Carmen followed up the LA reading with a flight to the Bay Area for readings and discussions with students and professors at Cal State-East Bay in Hayward on the 11th and at UC-Berkeley the afternoon of the 12th before heading into San Francisco for a reading at the legendary City Lights Bookstore with Scott Esposito. And before her reading, City Lights interviewed Carmen, “5 Questions with Carmen Boullosa,” a great read, here’s a small, personal anecdote as an excerpt:
Carmen Boullosa: I went to City Lights during my very first “honeymoon” (even though we weren’t married–we were madly in love– it counts as a real honeymoon), many, many years ago (1976?). City Lights got imprinted on my memory with an incomparable glamor: love, desire, fear … youth … and the turmoil I was in. It’s all I remember, as if I’d never been there before. In a way, it breaks my heart to return.
Scott has interviewed Carmen before at Center for the Art of Translation event, is a true master of literary criticism and a damn good dude, and who has been tremendously helpful to Deep Vellum from the start, helping us out with marketing as well as setting up the bookstore readings on Carmen’s west coast tour. We couldn’t do this without him. Here he is with Carmen, live and in person in the wild (photo taken by an old, old friend and Deep Vellum supporter, dear Suejean Kim):
Carmen is reading as I write this at UC-Santa Cruz, and after her reading and lunch with students and professors today she gets a much-needed restful weekend off in beautiful Santa Cruz before flying up to Portland on Monday for a reading at the legendary Powell’s City of Books, then to the University of Oregon on Tuesday, and finishing up her tour Wednesday in Seattle at the remarkable Elliott Bay Book Company. Go to the events, and send us photos of Carmen! And go to your local bookstore, indie or otherwise, and send us photos of Deep Vellum books in stock.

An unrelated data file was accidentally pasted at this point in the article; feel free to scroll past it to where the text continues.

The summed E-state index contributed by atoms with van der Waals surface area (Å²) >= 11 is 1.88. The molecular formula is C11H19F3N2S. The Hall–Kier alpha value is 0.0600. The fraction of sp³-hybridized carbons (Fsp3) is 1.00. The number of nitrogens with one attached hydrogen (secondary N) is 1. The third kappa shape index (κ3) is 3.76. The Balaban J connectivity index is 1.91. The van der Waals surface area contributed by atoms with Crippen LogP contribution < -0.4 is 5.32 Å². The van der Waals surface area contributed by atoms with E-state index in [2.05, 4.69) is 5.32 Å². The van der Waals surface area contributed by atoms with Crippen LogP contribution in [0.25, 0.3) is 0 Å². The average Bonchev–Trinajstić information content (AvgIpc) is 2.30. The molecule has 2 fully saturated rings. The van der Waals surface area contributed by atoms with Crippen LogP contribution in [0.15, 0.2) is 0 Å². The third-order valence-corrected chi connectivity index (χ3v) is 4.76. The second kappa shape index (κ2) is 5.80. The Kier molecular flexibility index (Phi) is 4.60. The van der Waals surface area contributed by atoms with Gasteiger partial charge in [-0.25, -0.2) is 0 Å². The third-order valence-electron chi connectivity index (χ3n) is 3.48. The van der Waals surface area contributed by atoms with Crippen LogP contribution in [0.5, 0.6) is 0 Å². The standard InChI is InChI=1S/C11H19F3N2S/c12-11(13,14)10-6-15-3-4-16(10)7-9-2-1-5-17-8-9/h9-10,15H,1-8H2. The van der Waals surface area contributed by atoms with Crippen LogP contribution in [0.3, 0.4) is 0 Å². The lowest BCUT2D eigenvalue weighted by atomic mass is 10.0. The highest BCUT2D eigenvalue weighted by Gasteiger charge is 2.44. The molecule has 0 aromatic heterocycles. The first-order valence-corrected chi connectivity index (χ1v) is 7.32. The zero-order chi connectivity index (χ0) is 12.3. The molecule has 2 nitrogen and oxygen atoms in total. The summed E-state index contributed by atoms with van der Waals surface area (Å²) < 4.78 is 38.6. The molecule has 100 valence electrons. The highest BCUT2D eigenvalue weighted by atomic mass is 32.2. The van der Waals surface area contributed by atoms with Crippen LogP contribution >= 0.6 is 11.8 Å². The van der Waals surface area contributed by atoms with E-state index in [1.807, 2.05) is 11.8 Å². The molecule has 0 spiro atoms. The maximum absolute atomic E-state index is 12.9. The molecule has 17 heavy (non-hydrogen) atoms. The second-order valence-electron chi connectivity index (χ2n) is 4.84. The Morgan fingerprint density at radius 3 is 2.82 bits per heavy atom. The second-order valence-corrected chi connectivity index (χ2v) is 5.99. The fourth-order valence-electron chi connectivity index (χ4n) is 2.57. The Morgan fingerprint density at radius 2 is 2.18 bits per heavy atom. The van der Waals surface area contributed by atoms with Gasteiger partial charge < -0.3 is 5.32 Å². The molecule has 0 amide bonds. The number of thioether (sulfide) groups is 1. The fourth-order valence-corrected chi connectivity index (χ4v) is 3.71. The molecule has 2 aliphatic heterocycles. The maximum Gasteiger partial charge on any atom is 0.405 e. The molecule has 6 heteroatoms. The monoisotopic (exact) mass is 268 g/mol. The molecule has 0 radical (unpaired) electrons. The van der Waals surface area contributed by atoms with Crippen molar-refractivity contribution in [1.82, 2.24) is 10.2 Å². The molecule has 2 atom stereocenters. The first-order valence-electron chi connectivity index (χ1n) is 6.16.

These photos of our books “in the wild” not only make my day every time I see them, but also remind us all that we’re part of a huge and complementary ecosystem, we all need each other: indie publishers, indie bookstores, and the readers who support indie bookstores & publishers & read good books & love to be a part of a community of readership for the best books in the world. And plus, these pictures will help us build a Deep Vellum Readers’ Army. And if there’s some kind of critical mass maybe I’ll print some shirts and send them to subscribers and those from far away who buy our books in places like Elliott Bay, City Lights, or your own local indie haunt. And if your favorite bookstore doesn’t stock Deep Vellum yet, ask them to. Every bookstore that stocks Texas: The Great Theft so far has had to reorder copies, they fly off the shelves. Just ask Justin at Malaprop’s in Asheville, Carlos at The Wild Detectives in Dallas, Paul at City Lights in San Francisco, Jeremy at Brazos in Houston, Sarah at McNally Jackson in NYC, Gary at the Foyle’s flagship in London…these are some of the greatest bookstores in the world, this isn’t a Texas-specific book, our books are meant for the entire world to enjoy. Join the party!!